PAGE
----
Astronauts looking back at Earth affectionately call it the “Blue Planet” and it is only fitting that in the near future, humanity will be able to extract everything from electricity to industry to heating from what has come to be known as blue hydrogen.
This emerging new source of fuel, which leaves a lower carbon footprint in its wake, was the subject of a special virtual event entitled “Blue Hydrogen Strategy” and organised by the Gas Exporting Countries Forum (GECF) on 9 December, featuring guest speaker Steinar Eikaas, Equinor’s Vice President for Low Carbon Solutions.
The event was addressed by the Forum’s Secretary General HE Yury Sentyurin, who highlighted the role of natural gas in realising the hydrogen economy: “The GECF has joined a growing international consensus that blue hydrogen production from natural gas coupled with Carbon Capture, Utilisation and Storage (CCUS) technologies will play a significant role in the world’s transition to a sustainable energy future.”
The hydrogen economy is the use of hydrogen as a fuel, but is subject to intensive comparison, particularly between “various colours” of hydrogen. The most popular green hydrogen is obtained from renewables but is sub-scale, while the blue is produced from natural gas after pairing with carbon capture. The latter is also significantly scalable. Further, there is also potential for enriched natural gas, which is a blend of natural gas with hydrogen. There are other less evolved options such as green ammonia and turquoise hydrogen however their economics currently remain unfavourable.
“Green hydrogen consumes renewable electricity which is a problem as long as we don’t have surplus renewable electricity. So, there is a need to build huge amounts of renewable electricity generation alongside green hydrogen. Looking at the alternative of blue hydrogen, it builds on natural gas and we already have this technology in place and the network to carry this volume is in place, for example through pipelines for natural gas,” said Steinar Eikaas.
Currently, the cost of producing blue hydrogen is 50-100% above natural gas production, however the resultant fuel is completely CO2 free. The cost of green hydrogen, meanwhile, is 2 to 5 times above blue hydrogen.
Energy experts believe that hydrogen is the next frontier as it can fill the same purpose as, for example, natural gas, and decarbonise many of the same sectors fuelled traditionally by hydrocarbons.
“When it comes to the type of hydrogen, blue hydrogen has advantages simply because the infrastructure already exists and the oil and gas industry has the investment muscle,” explained Eikaas.
Giving a European example, the speaker said that the EU’s new hydrogen strategy, announced in July 2020, set very aggressive target of 40 gigawatts of green hydrogen by 2030 but left another 40 gigawatts for imports, thereby leaving the opportunity for blue hydrogen to fill in the gap.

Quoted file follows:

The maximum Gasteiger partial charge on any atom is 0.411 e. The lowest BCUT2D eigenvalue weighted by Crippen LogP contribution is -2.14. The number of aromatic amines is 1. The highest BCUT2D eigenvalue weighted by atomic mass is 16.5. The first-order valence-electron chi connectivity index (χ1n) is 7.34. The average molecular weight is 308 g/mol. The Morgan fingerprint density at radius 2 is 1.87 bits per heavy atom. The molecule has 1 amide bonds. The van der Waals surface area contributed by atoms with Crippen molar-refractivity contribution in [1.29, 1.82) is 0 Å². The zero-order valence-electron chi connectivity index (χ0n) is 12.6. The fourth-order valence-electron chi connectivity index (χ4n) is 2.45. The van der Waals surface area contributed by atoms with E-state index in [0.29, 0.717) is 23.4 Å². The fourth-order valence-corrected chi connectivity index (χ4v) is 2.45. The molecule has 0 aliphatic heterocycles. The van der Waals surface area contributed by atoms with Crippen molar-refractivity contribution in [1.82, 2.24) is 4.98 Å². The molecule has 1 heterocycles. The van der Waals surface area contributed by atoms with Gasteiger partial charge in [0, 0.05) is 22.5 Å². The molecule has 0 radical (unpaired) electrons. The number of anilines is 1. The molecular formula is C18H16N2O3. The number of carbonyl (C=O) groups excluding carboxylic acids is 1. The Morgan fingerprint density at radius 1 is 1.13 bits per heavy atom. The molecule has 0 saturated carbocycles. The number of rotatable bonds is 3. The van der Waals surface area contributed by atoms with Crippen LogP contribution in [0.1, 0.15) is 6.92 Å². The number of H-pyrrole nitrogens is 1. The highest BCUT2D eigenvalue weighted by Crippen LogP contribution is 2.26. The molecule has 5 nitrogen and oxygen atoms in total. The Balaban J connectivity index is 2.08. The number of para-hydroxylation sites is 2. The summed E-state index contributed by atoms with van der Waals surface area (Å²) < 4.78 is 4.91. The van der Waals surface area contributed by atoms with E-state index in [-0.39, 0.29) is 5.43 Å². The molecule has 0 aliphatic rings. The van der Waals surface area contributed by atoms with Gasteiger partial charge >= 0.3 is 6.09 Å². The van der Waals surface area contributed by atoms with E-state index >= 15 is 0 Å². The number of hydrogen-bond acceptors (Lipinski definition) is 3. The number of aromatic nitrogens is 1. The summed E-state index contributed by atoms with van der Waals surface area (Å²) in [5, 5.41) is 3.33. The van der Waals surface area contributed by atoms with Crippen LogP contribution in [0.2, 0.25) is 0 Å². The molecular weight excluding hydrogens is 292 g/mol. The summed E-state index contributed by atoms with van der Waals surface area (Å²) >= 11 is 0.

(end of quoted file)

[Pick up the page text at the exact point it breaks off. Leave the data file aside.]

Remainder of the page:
“Europe will definitely need blue hydrogen to deliver the 2030 targets as it is cost effective in reducing large parts of the energy system, which will need hydrogen solution but can’t electrify,” noted Eikaas, while giving examples of low-carbon projects that Equinor is undertaking in various countries in Europe. The Norwegian company is also part of the consortium, NortH2, building Europe’s biggest green hydrogen project by 2024.
Thanking the speaker and the valuable efforts of the Norwegian government, one of the GECF Observer Members, Secretary General Sentyurin said: “We value the steadfast efforts of the Norwegian government in supporting a knowledge-based and environmentally-friendly energy industry.”
HE Sentyurin further added: “The GECF recognises the complex challenges imposed by climate change and strives to be part of the efforts undertaken by the international community to deal with environmental issues. Today’s virtual event fits completely within the scope of our Environmental Knowledge and Solutions initiative, since it aims at sharing best practises, acquiring knowledge and bringing solutions to meet the environmental challenges.”
According to the latest available figures from the GECF Global Gas Outlook 2050 (2020 edition), natural gas is projected to remain the fastest growing fossil fuel with a share of 28% in the global energy mix by 2050 from current 23%. Along the way, it will play a vital role in decarbonisation options, such as the blue hydrogen.
Referring to the Global Gas Outlook 2050, the GECF Head of Energy Economics and Forecasting Department Sokolov, noted that the Forum developed a dedicated scenario called the “Hydrogen Scenario”, and the results of the scenario suggest blue and green hydrogen to dominate the future of hydrogen production.
“According to the results of the scenario, almost half of the produced hydrogen will be sourced from natural gas by 2050, in the form of blue hydrogen. It is also forecasted that more than 10% of the total natural gas production in 2050 will be consumed by hydrogen,” said Sokolov.
In conclusion, HE Sentyurin said: “Natural gas, as an abundant, affordable and clean hydrocarbon source, has a central role to play in mitigating carbon emissions while simultaneously supporting progress on several sustainable development dimensions including the environmental, economic and social dimensions.”